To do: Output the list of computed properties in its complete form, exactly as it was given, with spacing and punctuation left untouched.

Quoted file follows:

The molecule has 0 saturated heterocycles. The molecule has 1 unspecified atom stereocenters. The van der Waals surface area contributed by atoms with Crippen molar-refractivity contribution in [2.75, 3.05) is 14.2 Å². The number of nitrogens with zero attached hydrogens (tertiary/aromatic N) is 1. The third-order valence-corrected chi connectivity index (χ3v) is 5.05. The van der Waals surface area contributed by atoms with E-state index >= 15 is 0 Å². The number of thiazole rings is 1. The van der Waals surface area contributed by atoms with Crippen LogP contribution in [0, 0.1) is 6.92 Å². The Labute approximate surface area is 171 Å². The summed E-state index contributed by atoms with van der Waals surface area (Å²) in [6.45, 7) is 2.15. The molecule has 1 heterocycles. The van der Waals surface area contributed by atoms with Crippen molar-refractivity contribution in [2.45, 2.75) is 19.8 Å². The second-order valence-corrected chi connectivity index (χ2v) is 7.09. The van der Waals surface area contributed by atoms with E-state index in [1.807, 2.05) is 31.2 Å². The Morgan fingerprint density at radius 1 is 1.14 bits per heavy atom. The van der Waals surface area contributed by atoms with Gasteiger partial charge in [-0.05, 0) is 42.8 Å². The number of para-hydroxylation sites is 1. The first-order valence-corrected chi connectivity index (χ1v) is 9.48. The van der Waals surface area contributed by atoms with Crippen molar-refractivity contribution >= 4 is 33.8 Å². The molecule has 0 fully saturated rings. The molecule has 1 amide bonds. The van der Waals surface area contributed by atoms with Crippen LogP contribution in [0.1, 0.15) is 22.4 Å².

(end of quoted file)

The molecule has 0 saturated heterocycles. The molecule has 1 unspecified atom stereocenters. The van der Waals surface area contributed by atoms with Crippen molar-refractivity contribution in [2.75, 3.05) is 14.2 Å². The number of nitrogens with zero attached hydrogens (tertiary/aromatic N) is 1. The third-order valence-corrected chi connectivity index (χ3v) is 5.05. The van der Waals surface area contributed by atoms with E-state index >= 15 is 0 Å². The number of thiazole rings is 1. The van der Waals surface area contributed by atoms with Crippen LogP contribution in [0, 0.1) is 6.92 Å². The Labute approximate surface area is 171 Å². The summed E-state index contributed by atoms with van der Waals surface area (Å²) in [6.45, 7) is 2.15. The molecule has 1 heterocycles. The van der Waals surface area contributed by atoms with Crippen molar-refractivity contribution in [2.45, 2.75) is 19.8 Å². The second-order valence-corrected chi connectivity index (χ2v) is 7.09. The van der Waals surface area contributed by atoms with E-state index in [1.807, 2.05) is 31.2 Å². The Morgan fingerprint density at radius 1 is 1.14 bits per heavy atom. The van der Waals surface area contributed by atoms with Gasteiger partial charge in [-0.05, 0) is 42.8 Å². The number of para-hydroxylation sites is 1. The first-order valence-corrected chi connectivity index (χ1v) is 9.48. The van der Waals surface area contributed by atoms with Crippen molar-refractivity contribution >= 4 is 33.8 Å². The molecule has 0 fully saturated rings. The molecule has 1 amide bonds. The van der Waals surface area contributed by atoms with Crippen LogP contribution in [0.1, 0.15) is 22.4 Å².